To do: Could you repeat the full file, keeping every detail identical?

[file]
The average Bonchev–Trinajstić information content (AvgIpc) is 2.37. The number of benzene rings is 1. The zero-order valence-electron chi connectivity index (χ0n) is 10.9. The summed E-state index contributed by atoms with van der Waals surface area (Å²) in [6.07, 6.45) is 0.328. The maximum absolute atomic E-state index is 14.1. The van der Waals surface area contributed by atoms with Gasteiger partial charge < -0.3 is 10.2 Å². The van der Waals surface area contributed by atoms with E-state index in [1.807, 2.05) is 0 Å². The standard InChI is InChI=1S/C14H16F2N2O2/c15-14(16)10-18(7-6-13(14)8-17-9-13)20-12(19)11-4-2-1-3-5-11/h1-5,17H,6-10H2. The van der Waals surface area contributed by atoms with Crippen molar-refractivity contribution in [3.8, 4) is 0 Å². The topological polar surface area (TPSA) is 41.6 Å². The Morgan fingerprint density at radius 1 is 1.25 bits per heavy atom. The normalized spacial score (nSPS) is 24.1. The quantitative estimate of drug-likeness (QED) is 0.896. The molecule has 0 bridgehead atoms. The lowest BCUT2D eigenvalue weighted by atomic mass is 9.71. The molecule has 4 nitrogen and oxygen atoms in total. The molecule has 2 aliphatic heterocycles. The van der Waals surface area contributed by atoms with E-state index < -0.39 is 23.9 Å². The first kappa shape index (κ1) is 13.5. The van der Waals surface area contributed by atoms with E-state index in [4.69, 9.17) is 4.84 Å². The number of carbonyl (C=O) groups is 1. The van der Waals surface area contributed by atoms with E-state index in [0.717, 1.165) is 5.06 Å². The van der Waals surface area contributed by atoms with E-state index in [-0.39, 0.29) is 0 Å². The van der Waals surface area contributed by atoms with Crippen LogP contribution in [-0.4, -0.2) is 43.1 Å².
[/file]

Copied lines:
The average Bonchev–Trinajstić information content (AvgIpc) is 2.37. The number of benzene rings is 1. The zero-order valence-electron chi connectivity index (χ0n) is 10.9. The summed E-state index contributed by atoms with van der Waals surface area (Å²) in [6.07, 6.45) is 0.328. The maximum absolute atomic E-state index is 14.1. The van der Waals surface area contributed by atoms with Gasteiger partial charge < -0.3 is 10.2 Å². The van der Waals surface area contributed by atoms with E-state index in [1.807, 2.05) is 0 Å². The standard InChI is InChI=1S/C14H16F2N2O2/c15-14(16)10-18(7-6-13(14)8-17-9-13)20-12(19)11-4-2-1-3-5-11/h1-5,17H,6-10H2. The van der Waals surface area contributed by atoms with Crippen molar-refractivity contribution in [3.8, 4) is 0 Å². The topological polar surface area (TPSA) is 41.6 Å². The Morgan fingerprint density at radius 1 is 1.25 bits per heavy atom. The normalized spacial score (nSPS) is 24.1. The quantitative estimate of drug-likeness (QED) is 0.896. The molecule has 0 bridgehead atoms. The lowest BCUT2D eigenvalue weighted by atomic mass is 9.71. The molecule has 4 nitrogen and oxygen atoms in total. The molecule has 2 aliphatic heterocycles. The van der Waals surface area contributed by atoms with E-state index < -0.39 is 23.9 Å². The first kappa shape index (κ1) is 13.5. The van der Waals surface area contributed by atoms with E-state index in [4.69, 9.17) is 4.84 Å². The number of carbonyl (C=O) groups is 1. The van der Waals surface area contributed by atoms with E-state index in [0.717, 1.165) is 5.06 Å². The van der Waals surface area contributed by atoms with E-state index in [-0.39, 0.29) is 0 Å². The van der Waals surface area contributed by atoms with Crippen LogP contribution in [-0.4, -0.2) is 43.1 Å².